Vodafone 'sorry' for misleading ads

By Susie Nordqvist, Edward Gay

Vodafone has been fined $402,375 plus court costs for breaching the Fair Trading Act by misleading customers about the true cost of its mobile internet service.
Vodafone has been fined $402,375 plus court costs for breaching the Fair Trading Act by misleading customers about the true cost of its mobile internet service.

The $400,000 fine handed down to the country's largest mobile operator should serve as a wake up call to companies about the need to be clear in their marketing of new products in a bid to avoid confusing customers.

Vodafone was fined $402,375 plus court costs in the Auckland District Court this morning for breaching the Fair Trading Act with its mobile internet service, Vodafone Live.

It has since apologised to customers who were charged hundreds of dollars for a mobile internet service they thought was free - saying it did not deliberately set out to mislead them.

The Commerce Commission brought five charges against Vodafone under the Act. Vodafone is also defending a further five charges relating to alleged misleading broadband or mobile phone promotions.

Vodafone's mobile internet service Vodafone Live was advertised with the phrases "completely free", "absolutely free" and "you won't be charged" on the company's website.

However, customers were billed when they left the Vodafone Live sites.

The anti-trust regulator said providers need to be certain that their marketing and promotions did not mislead consumers, who often had no way of easily verifying the claims being made.

"This is especially necessary when a new or innovative product is being launched, as customers will not have built up any understanding of its use or cost," the commission said.

Telecommunications Users Association chief executive Paul Brislen said he believed the Vodafone breach was not intentional, but there was 'something about the telco market' which made it easy to include confusion - whether it was deliberate or not.

"When you start as a telco and you are coming up with a new service you have blank piece of paper and you just build it from there. What starts at as a simple solution gets quite technical and it's not until you get into production where you get problems that you have seen here."

"Theresa Guttang (former Telecom chief executive) said telcos had used confusion as a marketing tool and she was absolutely right."

The Auckland District Court heard how one Vodafone Live customer spent sleepless nights and another rang the company call centre in tears after being charged hundreds of dollars for a mobile internet service they thought was free.

Vodafone said it had taken the charges seriously and had put in place measures to ensure customers were not confused by data charging.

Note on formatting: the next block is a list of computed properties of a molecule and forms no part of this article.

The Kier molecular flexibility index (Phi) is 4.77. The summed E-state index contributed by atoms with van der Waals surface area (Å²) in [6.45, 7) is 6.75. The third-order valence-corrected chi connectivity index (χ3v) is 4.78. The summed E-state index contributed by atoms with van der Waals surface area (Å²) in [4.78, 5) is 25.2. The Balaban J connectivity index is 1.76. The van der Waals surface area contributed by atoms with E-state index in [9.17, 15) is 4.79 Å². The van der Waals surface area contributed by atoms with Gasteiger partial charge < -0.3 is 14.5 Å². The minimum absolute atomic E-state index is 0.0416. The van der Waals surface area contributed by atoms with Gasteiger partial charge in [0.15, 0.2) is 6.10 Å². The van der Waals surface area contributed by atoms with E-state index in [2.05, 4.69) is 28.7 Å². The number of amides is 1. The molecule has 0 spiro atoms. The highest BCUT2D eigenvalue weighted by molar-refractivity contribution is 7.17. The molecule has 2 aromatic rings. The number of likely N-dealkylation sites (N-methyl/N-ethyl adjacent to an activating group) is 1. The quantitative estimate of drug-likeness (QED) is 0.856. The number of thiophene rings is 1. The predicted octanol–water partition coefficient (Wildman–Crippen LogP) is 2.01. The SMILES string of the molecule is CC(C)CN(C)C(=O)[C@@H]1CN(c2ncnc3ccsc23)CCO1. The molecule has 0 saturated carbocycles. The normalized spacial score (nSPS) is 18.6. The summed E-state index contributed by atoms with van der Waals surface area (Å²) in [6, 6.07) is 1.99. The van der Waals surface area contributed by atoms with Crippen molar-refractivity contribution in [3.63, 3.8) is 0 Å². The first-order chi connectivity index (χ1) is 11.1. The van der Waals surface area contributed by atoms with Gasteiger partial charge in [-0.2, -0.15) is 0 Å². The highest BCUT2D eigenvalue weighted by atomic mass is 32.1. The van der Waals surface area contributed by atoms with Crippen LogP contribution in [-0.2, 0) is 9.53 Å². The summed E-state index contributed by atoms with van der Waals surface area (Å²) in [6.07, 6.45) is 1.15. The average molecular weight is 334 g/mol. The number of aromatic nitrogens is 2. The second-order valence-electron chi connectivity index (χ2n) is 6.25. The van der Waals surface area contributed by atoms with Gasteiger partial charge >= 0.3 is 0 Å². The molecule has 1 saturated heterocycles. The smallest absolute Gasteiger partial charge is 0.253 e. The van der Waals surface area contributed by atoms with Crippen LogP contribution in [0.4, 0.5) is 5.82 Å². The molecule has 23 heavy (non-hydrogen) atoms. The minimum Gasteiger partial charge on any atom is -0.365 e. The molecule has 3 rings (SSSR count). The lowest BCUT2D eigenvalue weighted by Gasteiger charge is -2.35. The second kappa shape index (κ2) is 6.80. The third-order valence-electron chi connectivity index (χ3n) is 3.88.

The commission said while it acknowledged that Vodafone had since refunded some of the affected customers and changed the way it promoted the service, it had been slow to respond to the problem.

"The offending continued over a period of 14 months. Refunds were given reluctantly and on an inconsistent basis," the commission said.

Commerce Commission lawyer Nick Flanagan said the Vodafone case involved large-scale offending by a major corporate over 14 months in 2007 and 2008.

Flanagan said victim impact statements show customers spent sleepless nights worrying about large phone bills. One customer was charged more than $1000 and another was threatened by a debt collecting agency.

"One describes being in tears when calling the Vodafone call centre."

Vodafone lawyer Bruce Gray QC said last month the problem was with different operating systems on different phones sold by the company.

He said some phones continued to display the Vodafone Live banner when customers went online, even when the customer had left Vodafone Live sites.

"Vodafone fell down (when) it said 'We'll tell you when you incur cost' and some people incurred cost without being told."

Judge Roderick Joyce said Vodafone's shortcomings had had a very real impact on many customers.

"The money sums in question might have meant nothing to someone of considerable means but pay-as-you-go customers are surely not in that category."

The fine, while significant, is not the largest imposed on a corporation for a Fair Trading Act breach.

In 2009 Telecom was fined $500,000 after pleading guilty to 17 Fair Trading Act breaches over claims made in 2006 when promoting Xtra's Go Large broadband plan.


* Vodafone Live advertised as 'absolutely free'.

* Company billed customers for use when they left specific sites - but didn't tell them.

* Customers were billed hundreds of dollars for Vodafone Live use.

* One customer called company in tears while another was chased by debt collectors.

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